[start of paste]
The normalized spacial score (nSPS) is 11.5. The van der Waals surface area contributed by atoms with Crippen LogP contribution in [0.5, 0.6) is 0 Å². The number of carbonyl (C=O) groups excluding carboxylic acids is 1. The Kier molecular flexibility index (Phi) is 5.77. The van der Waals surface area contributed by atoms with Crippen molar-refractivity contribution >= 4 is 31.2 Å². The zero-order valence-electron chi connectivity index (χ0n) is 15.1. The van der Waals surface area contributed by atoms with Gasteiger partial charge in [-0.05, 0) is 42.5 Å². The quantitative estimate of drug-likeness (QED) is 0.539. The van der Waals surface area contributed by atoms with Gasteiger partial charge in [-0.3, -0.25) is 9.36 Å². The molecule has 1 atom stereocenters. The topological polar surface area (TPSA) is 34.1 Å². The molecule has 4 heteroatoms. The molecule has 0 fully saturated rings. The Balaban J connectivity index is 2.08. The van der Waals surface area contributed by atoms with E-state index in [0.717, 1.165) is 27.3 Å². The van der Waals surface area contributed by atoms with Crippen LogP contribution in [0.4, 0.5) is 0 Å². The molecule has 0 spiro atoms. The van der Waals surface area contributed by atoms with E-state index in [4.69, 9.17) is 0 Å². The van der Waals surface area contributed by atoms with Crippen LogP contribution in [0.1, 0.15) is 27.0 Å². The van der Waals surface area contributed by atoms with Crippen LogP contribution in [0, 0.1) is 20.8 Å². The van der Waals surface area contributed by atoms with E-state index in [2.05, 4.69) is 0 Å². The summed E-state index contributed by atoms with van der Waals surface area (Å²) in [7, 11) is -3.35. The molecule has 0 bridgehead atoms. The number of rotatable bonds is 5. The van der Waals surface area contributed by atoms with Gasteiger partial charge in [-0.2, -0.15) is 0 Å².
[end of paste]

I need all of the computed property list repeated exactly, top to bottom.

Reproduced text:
The normalized spacial score (nSPS) is 11.5. The van der Waals surface area contributed by atoms with Crippen LogP contribution in [0.5, 0.6) is 0 Å². The number of carbonyl (C=O) groups excluding carboxylic acids is 1. The Kier molecular flexibility index (Phi) is 5.77. The van der Waals surface area contributed by atoms with Crippen molar-refractivity contribution >= 4 is 31.2 Å². The zero-order valence-electron chi connectivity index (χ0n) is 15.1. The van der Waals surface area contributed by atoms with Gasteiger partial charge in [-0.05, 0) is 42.5 Å². The quantitative estimate of drug-likeness (QED) is 0.539. The van der Waals surface area contributed by atoms with Gasteiger partial charge in [-0.3, -0.25) is 9.36 Å². The molecule has 1 atom stereocenters. The topological polar surface area (TPSA) is 34.1 Å². The molecule has 4 heteroatoms. The molecule has 0 fully saturated rings. The Balaban J connectivity index is 2.08. The van der Waals surface area contributed by atoms with E-state index in [0.717, 1.165) is 27.3 Å². The van der Waals surface area contributed by atoms with Crippen LogP contribution in [0.4, 0.5) is 0 Å². The molecule has 0 spiro atoms. The van der Waals surface area contributed by atoms with E-state index in [4.69, 9.17) is 0 Å². The van der Waals surface area contributed by atoms with Crippen LogP contribution in [0.1, 0.15) is 27.0 Å². The van der Waals surface area contributed by atoms with Crippen LogP contribution in [0, 0.1) is 20.8 Å². The van der Waals surface area contributed by atoms with E-state index in [2.05, 4.69) is 0 Å². The summed E-state index contributed by atoms with van der Waals surface area (Å²) in [7, 11) is -3.35. The molecule has 0 bridgehead atoms. The number of rotatable bonds is 5. The van der Waals surface area contributed by atoms with Gasteiger partial charge in [-0.2, -0.15) is 0 Å².